Indeed, out of my survey of chanties attributed to the time period up through the 1880s (i.e. the life of chanties in their prime), this one, "Mister Stormalong," turns up 21 times. (In the extended survey, into the 1920, it turns up 32 times.) Alone it is the 9th most commonly evidence chanty in my research. If I were to factor in the other "Stormalong"-themed chanties, they would total as the most common of all chanties to be noted in history. In the Revival era, they certainly have not been unknown; this specific form, Mr. Stormalong, is probably the best known. However, neither is it terribly popular, either—at least not in recent years. The song actually presents the possibility for a short narrative, too. Nonetheless, I'm not sure why it is not more popular among singers nowadays.
When I visited Liverpool in 2009 I had the opportunity to sing some chanties on stage in a bar. In choosing repertoire, I thought first that I'd pay tribute to my hosts with some Liverpool-associated songs, like "Blow the Man Down." However, during my visit I felt like I was getting a bit of a vibe off people like "We are Scousers and we are more familiar with chanties than you ever will be!" Ha! Maybe I was imagining it. Though I thought it funny that the Maritime Museum wasn't selling Hugill's Shanties from the Seven Seas, nor any other chanty books or recordings. I thought that instead of confirming their expectations by giving what they might know, give them something "from America" that was unfamiliar: a set of all "Stormalong" chanties (along with "Old Moke").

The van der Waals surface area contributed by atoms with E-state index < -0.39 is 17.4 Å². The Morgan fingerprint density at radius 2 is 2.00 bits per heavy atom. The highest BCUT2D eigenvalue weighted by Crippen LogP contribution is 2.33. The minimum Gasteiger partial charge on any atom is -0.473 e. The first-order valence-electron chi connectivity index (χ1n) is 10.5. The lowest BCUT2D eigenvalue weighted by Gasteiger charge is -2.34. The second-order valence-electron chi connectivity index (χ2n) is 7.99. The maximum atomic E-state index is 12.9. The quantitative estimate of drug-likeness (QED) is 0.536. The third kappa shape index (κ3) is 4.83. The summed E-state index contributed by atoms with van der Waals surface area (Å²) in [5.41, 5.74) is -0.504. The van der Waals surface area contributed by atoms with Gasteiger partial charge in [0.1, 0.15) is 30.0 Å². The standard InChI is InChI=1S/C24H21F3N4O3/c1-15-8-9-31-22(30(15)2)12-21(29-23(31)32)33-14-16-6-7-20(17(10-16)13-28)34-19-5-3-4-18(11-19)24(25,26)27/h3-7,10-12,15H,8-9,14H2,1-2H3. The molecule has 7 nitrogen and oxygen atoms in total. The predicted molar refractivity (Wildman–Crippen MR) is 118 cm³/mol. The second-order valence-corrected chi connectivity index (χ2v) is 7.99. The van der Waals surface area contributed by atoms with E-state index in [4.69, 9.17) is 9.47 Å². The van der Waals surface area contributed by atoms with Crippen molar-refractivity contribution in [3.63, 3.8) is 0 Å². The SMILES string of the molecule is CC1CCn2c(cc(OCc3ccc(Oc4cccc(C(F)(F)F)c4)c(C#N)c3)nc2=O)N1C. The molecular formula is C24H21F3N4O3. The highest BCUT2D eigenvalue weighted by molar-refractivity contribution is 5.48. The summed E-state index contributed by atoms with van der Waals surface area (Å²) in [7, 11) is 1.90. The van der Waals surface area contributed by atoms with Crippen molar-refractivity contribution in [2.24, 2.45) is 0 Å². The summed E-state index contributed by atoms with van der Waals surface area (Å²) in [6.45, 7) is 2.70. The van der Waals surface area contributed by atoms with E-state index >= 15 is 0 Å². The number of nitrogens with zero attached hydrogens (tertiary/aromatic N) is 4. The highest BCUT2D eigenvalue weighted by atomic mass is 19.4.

In any case, you may have guessed that I am personally fond of the Stormalong chanties!
This particular, pump style chanty, Mister Stormalong, actually doesn't turn up in the historical record until a bit later than some of the other ones. But once it does, it was popular in the collections. The first confirmed publication with it is Alden's famous 1882 Harper's article. Alden said this about it:
Here is another “Stormy” song that contains a hint of negro origin in the word “massa,” and suggests that perhaps the legend of “Stormy” is an African rather than a nautical myth:
Old Stormy he was a bully old man.
To me way you storm along.
Old Stormy he was a bully old man.
Fi-i-i, massa, storm along.
The song's existence earlier than this publication is suggested as early as 1856, in the memoirs of Gen. William Jackson Palmer (Fisher, A Builder of the West, 1981). John Short, who sang for Cecil Sharp, started his sea career a year or two later, and ended it in the mid-1870s, so his memory of the songs also suggests it was around by the mid-1850s. Capt. Whall probably learned it circa 1862/3. The combined testimony of many others makes it fairly certain that it was very common amongst the chanties of the 1870s.
After Alden, Luce had a verse in his 1882 work and Davis and Tozer included a fully fleshed out version in their 1887 collection. Hugill's presentation made much use of the latter. From the beginning of the project, I would pick and choose which verses I felt like singing from amongst those offered by Hugill (later, I started to make my own). So whatever I have here certainly won't match.
An interesting footnote is that the composer Percy Grainger participated in collecting an interpretation of "Mister Stormalong", from John Perring in 1908, and noted another sung to him by Charles Rosher in 1906. In 1907, Grainger composed a concert music arrangement of the song, published circa 1922/3.
A bit of Grainger's arrangement can be sample here.